Egalitarian by Louise Liliefeldt

FADO presents Egalitarian, a new work by Louise Liliefeldt, one of Toronto’s premiere performance artists. This work is the first in a major new cycle of performances by the artist entitled DEADICATIONS: A Collection of Live Art Works, as well as being the latest instalment in FADO’s IDea series.

In Egalitarian, influences of pop culture and personal memories intersect as Liliefeldt creates the first in a series of “portraits shaped by ritualistic actions.” This special midnight performance takes place in the artist’s home, revealing a selection of her most private acts in an “intimate, honest, awkward and thoughtful” performance. Egalitarian will unfold through a series of images that respond to a specific set of popular songs. Liliefeldt explains: “I am interested in creating actions that respond to the pace and overall mood of each song while also representing ideas that until now I seemed unable to communicate within my artistic or social practices. They have something to do with deep and very personal opinions and emotions that have long been suppressed.”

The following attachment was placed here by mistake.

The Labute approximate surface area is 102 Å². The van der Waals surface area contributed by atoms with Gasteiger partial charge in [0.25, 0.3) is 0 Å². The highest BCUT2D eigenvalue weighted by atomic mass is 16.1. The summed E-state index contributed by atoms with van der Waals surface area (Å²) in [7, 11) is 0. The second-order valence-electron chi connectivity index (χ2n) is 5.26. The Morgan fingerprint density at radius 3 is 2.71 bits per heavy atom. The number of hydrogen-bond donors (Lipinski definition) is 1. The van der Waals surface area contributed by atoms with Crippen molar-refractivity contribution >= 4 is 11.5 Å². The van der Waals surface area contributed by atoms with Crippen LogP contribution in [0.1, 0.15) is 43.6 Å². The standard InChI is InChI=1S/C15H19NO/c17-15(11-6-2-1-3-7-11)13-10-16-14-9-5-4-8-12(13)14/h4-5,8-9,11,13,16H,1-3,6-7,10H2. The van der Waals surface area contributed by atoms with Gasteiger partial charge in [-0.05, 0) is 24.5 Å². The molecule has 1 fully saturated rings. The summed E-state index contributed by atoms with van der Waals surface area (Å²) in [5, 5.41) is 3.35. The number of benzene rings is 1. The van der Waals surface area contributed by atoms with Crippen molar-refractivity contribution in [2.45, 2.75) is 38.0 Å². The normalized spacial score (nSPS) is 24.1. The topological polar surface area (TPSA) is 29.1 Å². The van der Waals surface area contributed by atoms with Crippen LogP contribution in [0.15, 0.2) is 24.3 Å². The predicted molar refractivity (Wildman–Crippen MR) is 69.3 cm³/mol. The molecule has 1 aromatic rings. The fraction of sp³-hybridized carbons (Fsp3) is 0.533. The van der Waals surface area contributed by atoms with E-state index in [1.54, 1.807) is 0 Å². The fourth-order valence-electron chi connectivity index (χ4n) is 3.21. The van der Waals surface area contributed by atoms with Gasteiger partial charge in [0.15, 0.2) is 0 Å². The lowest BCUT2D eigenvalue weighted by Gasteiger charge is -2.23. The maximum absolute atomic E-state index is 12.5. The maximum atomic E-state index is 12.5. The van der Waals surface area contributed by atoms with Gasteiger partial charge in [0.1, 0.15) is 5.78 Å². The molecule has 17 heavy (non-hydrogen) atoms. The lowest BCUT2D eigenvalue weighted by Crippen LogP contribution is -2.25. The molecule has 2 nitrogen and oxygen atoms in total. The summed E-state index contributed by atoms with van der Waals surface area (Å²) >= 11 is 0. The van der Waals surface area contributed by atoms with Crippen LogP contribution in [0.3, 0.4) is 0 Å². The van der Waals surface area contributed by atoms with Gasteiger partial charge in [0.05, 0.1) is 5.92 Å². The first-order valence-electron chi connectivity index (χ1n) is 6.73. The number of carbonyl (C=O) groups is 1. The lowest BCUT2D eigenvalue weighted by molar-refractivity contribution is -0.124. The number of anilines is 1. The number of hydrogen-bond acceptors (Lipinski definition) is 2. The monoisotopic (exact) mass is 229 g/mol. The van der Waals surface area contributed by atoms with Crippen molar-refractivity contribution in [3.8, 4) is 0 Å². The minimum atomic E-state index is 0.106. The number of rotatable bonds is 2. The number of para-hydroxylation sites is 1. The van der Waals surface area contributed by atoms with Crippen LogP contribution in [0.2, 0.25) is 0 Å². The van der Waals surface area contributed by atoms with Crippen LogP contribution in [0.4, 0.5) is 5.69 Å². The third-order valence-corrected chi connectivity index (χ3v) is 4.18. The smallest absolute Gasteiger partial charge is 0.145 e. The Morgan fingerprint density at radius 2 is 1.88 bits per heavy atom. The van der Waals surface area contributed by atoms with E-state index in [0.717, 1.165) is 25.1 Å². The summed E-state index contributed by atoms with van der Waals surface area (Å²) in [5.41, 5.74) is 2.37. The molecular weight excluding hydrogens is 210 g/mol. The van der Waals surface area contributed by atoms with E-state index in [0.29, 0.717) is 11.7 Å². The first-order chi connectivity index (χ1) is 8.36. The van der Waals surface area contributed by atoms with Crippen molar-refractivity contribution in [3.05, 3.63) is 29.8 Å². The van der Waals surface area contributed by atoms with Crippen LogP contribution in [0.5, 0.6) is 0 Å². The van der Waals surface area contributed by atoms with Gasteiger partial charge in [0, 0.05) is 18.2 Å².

Liliefeldt notes her deep connection to those who have influenced her work:

DEADICATIONS takes its inspiration from a handful of individuals whose life on earth was spent dedicated to the same things I believe in. I was profoundly affected by the dedication of these selected individuals, expressed through their chosen lifestyles and the messages they communicated—whether through the lyrics they professed, their various art forms, or the statements made through life altering actions. All were motivated, inspired by or had no choice but to act with all they had, which in some cases was their life. They were all passionately driven by issues related to the politics of race and class. They are artists, writers and musicians who have given me the inspiration and will necessary to become the individual I am today, and the individual I have always been, as I realize little has changed when reflecting on who and what I am as well as why I am. These individuals are physically dead, but the essence of everything they stood for continues.”